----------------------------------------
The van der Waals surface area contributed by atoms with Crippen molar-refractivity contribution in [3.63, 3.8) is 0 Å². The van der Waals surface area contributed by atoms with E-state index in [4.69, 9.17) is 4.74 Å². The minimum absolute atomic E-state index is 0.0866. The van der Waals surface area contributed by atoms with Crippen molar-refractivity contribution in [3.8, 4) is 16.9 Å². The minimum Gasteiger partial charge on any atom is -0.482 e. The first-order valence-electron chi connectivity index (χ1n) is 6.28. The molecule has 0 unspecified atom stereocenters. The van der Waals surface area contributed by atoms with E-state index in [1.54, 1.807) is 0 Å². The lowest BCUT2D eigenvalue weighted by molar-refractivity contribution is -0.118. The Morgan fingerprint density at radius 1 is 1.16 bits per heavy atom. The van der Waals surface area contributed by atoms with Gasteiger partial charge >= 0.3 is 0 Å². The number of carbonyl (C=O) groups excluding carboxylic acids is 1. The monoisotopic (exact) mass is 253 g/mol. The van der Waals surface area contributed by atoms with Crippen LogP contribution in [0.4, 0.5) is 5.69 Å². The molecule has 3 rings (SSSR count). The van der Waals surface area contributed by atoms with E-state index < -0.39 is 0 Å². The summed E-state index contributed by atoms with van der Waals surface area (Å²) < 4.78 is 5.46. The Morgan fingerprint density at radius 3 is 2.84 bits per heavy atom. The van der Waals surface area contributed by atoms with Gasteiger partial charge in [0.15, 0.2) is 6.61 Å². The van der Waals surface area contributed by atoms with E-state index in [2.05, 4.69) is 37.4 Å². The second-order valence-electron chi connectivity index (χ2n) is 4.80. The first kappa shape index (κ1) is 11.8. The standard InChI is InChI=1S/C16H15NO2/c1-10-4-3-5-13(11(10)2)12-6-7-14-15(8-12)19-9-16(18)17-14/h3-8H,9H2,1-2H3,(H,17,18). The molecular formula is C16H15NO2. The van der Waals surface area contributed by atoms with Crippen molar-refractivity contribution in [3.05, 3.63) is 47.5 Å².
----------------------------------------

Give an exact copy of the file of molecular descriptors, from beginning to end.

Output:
The van der Waals surface area contributed by atoms with Crippen molar-refractivity contribution in [3.63, 3.8) is 0 Å². The van der Waals surface area contributed by atoms with E-state index in [4.69, 9.17) is 4.74 Å². The minimum absolute atomic E-state index is 0.0866. The van der Waals surface area contributed by atoms with Crippen molar-refractivity contribution in [3.8, 4) is 16.9 Å². The minimum Gasteiger partial charge on any atom is -0.482 e. The first-order valence-electron chi connectivity index (χ1n) is 6.28. The molecule has 0 unspecified atom stereocenters. The van der Waals surface area contributed by atoms with E-state index in [1.54, 1.807) is 0 Å². The lowest BCUT2D eigenvalue weighted by molar-refractivity contribution is -0.118. The Morgan fingerprint density at radius 1 is 1.16 bits per heavy atom. The van der Waals surface area contributed by atoms with Gasteiger partial charge >= 0.3 is 0 Å². The number of carbonyl (C=O) groups excluding carboxylic acids is 1. The monoisotopic (exact) mass is 253 g/mol. The van der Waals surface area contributed by atoms with Crippen LogP contribution in [0.4, 0.5) is 5.69 Å². The molecule has 3 rings (SSSR count). The van der Waals surface area contributed by atoms with E-state index < -0.39 is 0 Å². The summed E-state index contributed by atoms with van der Waals surface area (Å²) < 4.78 is 5.46. The Morgan fingerprint density at radius 3 is 2.84 bits per heavy atom. The van der Waals surface area contributed by atoms with Gasteiger partial charge in [0.15, 0.2) is 6.61 Å². The van der Waals surface area contributed by atoms with E-state index in [2.05, 4.69) is 37.4 Å². The second-order valence-electron chi connectivity index (χ2n) is 4.80. The first kappa shape index (κ1) is 11.8. The standard InChI is InChI=1S/C16H15NO2/c1-10-4-3-5-13(11(10)2)12-6-7-14-15(8-12)19-9-16(18)17-14/h3-8H,9H2,1-2H3,(H,17,18). The molecular formula is C16H15NO2. The van der Waals surface area contributed by atoms with Crippen molar-refractivity contribution in [3.05, 3.63) is 47.5 Å².